-Whole edible violets, fresh and with stems still attached
-1 egg white per cup of loosely packed flowers
-1 cup superfine or castor sugar
-A fine paintbrush (if you don’t have one dedicated to food, then get one… please do not use a paintbrush from the studio…)

1. Gently wash the flowers by placing them in a sieve and gently spraying them with water. Gently shake off excess moisture and set them out in a single layer on a rack or absorbent towel to dry.

2. Allow the egg white to reach room temperature. Use a whisk to gently whip it until it is slightly frothy.

3. Using the paintbrush, gently coat the flower petals with egg white, holding the flower by the stem. Then sprinkle sugar over the flower until it is completely coated. Set it out on a sheet of parchment or wax paper to dry.

4. Allow the violets to dry for up to 24 hours so that they completely dry out. When dry, cut the stems off at the base of the flower. Store in an airtight container (shelf life of up to a month) and serve either alone as a treat, or as an edible garnish on cookies, cupcakes, cakes, et cetera.

Magical Ingredient!

So it’s been fairly busy in the restaurant of late, as students come back from spring break, and families come into the county to celebrate Easter. The Christian Holy Week is in full force, so I’ve spent a fair amount of my time cooking tilapia, shrimp, and salmon. With this Foodie Friday, I decided it was high time I took a break from seafood in favor of a sweet little spring treat that’s been cherished since the Victorian era.

Flowers are a mainstay in witchcraft, and why shouldn’t they be. Not only do they signify fertility and rebirth, they’re beautiful, and every herb and plant holds some sort of property that we as witches may incorporate into our practice. Witches who focus on herbs and plants, be they green witches, garden witches, or -yes- even kitchen witches, often have entire charts worth of correspondences just for how to use plants in their practice.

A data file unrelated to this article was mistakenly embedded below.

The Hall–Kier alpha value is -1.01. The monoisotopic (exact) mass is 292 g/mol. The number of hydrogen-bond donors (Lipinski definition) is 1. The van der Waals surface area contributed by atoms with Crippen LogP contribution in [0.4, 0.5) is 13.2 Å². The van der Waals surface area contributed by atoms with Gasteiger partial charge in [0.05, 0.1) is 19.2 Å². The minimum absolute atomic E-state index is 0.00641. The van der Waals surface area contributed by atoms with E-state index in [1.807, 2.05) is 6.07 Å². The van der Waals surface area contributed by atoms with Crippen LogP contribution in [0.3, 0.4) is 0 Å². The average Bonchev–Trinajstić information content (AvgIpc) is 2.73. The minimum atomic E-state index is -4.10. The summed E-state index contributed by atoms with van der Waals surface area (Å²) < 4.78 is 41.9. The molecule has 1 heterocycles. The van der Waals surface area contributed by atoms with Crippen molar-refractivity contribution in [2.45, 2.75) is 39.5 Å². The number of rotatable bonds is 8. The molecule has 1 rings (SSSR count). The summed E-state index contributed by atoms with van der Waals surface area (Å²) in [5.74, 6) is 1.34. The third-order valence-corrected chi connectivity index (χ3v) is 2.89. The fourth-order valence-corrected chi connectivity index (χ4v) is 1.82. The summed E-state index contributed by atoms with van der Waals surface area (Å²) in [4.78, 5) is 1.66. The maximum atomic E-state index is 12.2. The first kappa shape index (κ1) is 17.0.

Here, however, I’m going to be focusing on our featured recipe and look at violets. The recipe can, of course, be adapted for any edible flower, but if I were to go into detail about every flower that you could eat, I’d be here all night (not a good thing since I have to be back at the restaurant in a few hours)!

Violets are exceptional spring flowers for use in love, luck, lust, and protection spells, as well as sweetening spells. Depending on your practice, the use of the violet may differ!

First, we’ll address teas. Violets in tea are often used to ease pain and fever, a practice that was particularly prominent in Romanian and Chinese medicine. In addition, it was common in Ancient Greece to use violets to help moderate anger, aid sleep, and ease depression - a property that would later also give the violet another common name: “heart’s ease.”

Rich in vitamins A and C, as well as various other nutrients, violets are an early spring edible that can be added to many different recipes, from vinegars to syrups and even salads, giving the kitchen witch plenty of options to play with in working with this little flower.

In matters of love, the flowers can be used in sachets, teas, or foods to help encourage faithfulness in a relationship or to encourage a growth of love and/or lust. Meanwhile, the leaves can be used in green sachets to promote luck and wealth.

The roots are great for cleansing, as they can be dried and added to incense for smoke cleansing.

Combining violets and lavender makes for a particularly potent form of protection and luck, as well as love, spell. This approach can be used in any way that you use the flower, be it burning in an incense, cooking, or creating a witch bag.

For the kitchen witch, violets are versatile and can be used in many recipes. Add the flowers and leaves to a salad, make a floral syrup or vinegar, candy them, or create a floral water. These are just a few ideas of what you can do with violets.

Ultimately, to sum all of this up, violets are a little flower sometimes approached as a weed. But in terms of medicine, culinary use, and witchcraft, this little weed is actually an early spring treasure. Consider different ways to incorporate violets into your practice (and your recipes), and see where this little blossom takes you!

Bonus Spell!

Josh’s Self-Love Candy Jar